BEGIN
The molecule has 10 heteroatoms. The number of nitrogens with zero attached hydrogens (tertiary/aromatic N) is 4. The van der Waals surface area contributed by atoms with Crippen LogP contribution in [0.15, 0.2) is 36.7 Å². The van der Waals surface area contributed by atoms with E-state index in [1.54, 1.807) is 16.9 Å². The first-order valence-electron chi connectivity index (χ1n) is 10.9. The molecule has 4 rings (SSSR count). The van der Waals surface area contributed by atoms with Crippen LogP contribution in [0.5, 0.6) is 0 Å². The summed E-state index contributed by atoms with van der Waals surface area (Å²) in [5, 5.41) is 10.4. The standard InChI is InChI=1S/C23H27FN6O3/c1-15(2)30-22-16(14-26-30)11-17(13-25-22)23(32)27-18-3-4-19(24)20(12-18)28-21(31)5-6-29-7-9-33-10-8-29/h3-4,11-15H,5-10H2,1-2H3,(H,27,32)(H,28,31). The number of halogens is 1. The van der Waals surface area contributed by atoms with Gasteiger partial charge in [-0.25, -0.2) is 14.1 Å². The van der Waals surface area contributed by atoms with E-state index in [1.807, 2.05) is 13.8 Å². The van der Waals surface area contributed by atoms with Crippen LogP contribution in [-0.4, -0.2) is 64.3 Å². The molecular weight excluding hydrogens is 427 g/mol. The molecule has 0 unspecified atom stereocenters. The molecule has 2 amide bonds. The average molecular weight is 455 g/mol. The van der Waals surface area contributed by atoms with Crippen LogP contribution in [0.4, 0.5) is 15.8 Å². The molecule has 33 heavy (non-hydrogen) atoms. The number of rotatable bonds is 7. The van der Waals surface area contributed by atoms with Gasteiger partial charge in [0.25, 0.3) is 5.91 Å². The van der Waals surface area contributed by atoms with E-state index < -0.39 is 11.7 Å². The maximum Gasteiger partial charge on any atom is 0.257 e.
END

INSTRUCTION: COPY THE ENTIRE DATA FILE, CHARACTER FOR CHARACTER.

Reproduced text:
The molecule has 10 heteroatoms. The number of nitrogens with zero attached hydrogens (tertiary/aromatic N) is 4. The van der Waals surface area contributed by atoms with Crippen LogP contribution in [0.15, 0.2) is 36.7 Å². The van der Waals surface area contributed by atoms with E-state index in [1.54, 1.807) is 16.9 Å². The first-order valence-electron chi connectivity index (χ1n) is 10.9. The molecule has 4 rings (SSSR count). The van der Waals surface area contributed by atoms with Crippen LogP contribution in [0.5, 0.6) is 0 Å². The summed E-state index contributed by atoms with van der Waals surface area (Å²) in [5, 5.41) is 10.4. The standard InChI is InChI=1S/C23H27FN6O3/c1-15(2)30-22-16(14-26-30)11-17(13-25-22)23(32)27-18-3-4-19(24)20(12-18)28-21(31)5-6-29-7-9-33-10-8-29/h3-4,11-15H,5-10H2,1-2H3,(H,27,32)(H,28,31). The number of halogens is 1. The van der Waals surface area contributed by atoms with Gasteiger partial charge in [-0.25, -0.2) is 14.1 Å². The van der Waals surface area contributed by atoms with E-state index in [1.807, 2.05) is 13.8 Å². The van der Waals surface area contributed by atoms with Crippen LogP contribution in [-0.4, -0.2) is 64.3 Å². The molecular weight excluding hydrogens is 427 g/mol. The molecule has 0 unspecified atom stereocenters. The molecule has 2 amide bonds. The average molecular weight is 455 g/mol. The van der Waals surface area contributed by atoms with Crippen LogP contribution in [0.4, 0.5) is 15.8 Å². The molecule has 33 heavy (non-hydrogen) atoms. The number of rotatable bonds is 7. The van der Waals surface area contributed by atoms with Gasteiger partial charge in [0.25, 0.3) is 5.91 Å². The van der Waals surface area contributed by atoms with E-state index < -0.39 is 11.7 Å². The maximum Gasteiger partial charge on any atom is 0.257 e.